We're Gonna Walk Around This City With Our Headphones On To Block Out The Noise was never released during the two-year span (2005-2007) in which Nosferatu D2 was a going concern. And so we were very excited to learn that it was finally to be properly released by the new label Audio Antihero 16 Oct. The set had very nearly been released in 2007, according to Parker, and in fact was so close to being issued that the title was chosen and the art work contracted. Alas, Nosferatu D2's split indefinitely shelved We're Gonna Walk Around This City With Our Headphones On To Block Out The Noise. For a long time the set was available for free download from Last.FM, although the title and art were not included. The title, incidentally, comes from the opening line of a never-completed Nosferatu D2 track, according to Parker. Parker previously fronted the trio Tempertwig and is the current proprietor of the newly dual-member Superman Revenge Squad.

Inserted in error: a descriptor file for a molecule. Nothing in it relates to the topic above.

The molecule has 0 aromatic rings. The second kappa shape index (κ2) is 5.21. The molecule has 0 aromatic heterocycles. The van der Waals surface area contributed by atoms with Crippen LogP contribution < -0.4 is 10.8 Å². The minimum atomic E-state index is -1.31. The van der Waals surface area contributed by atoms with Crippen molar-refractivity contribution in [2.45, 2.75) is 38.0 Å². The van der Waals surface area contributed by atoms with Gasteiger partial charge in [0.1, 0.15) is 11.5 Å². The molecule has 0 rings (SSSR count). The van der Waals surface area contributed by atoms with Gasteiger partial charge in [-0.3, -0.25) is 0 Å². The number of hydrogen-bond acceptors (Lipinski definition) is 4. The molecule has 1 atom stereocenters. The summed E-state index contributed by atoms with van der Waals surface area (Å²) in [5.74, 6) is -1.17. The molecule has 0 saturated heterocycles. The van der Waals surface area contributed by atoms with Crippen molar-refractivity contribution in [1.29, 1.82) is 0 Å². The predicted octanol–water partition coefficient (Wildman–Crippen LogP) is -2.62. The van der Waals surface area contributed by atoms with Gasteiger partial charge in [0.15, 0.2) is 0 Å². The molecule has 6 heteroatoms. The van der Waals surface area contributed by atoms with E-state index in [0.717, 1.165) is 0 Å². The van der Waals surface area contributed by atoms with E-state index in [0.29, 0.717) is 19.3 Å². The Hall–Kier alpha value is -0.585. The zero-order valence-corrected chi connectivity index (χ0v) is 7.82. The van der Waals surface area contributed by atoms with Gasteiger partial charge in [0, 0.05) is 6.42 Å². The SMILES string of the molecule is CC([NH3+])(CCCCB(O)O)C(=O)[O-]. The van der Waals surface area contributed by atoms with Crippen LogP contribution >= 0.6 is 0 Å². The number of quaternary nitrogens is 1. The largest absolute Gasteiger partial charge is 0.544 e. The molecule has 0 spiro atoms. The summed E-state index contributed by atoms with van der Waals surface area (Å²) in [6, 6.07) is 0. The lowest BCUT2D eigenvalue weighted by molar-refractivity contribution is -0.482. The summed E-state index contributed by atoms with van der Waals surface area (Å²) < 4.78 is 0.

Nosferatu D2 -- "We'll Play The Power Of Love By Frankie Goes To Hollywood A Thousand Times Tonight" -- We're Gonna Walk Around This City With Our Headphones On To Block Out The Noise
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[buy the record from Audio Antihero right here]

Nosferatu D2: Internerds | MySpace | YouTube |Flickr

Previous Ben Parker Coverage:
Be Prepared: Nosferatu D2 | We're Gonna Walk Around This City With Our Headphones On To Block Out The Noise | 16. Oct
Out: Superman Revenge Squad's "We're Here For Duration... We Hope!"
A Dish Best Served Cold: The Clicky Clicky Interview With Ben Parker
Logorrhea, Pathos and Superman Revenge Squad
Today's Hotness: Tempertwig, Naxos, Joy Division
Every Band I've Ever Loved Has Let Me Down Eventually

November 8, 2009

Ringo Deathstarr Will Storm Japan, U.K., Issue "You Don't Listen" Single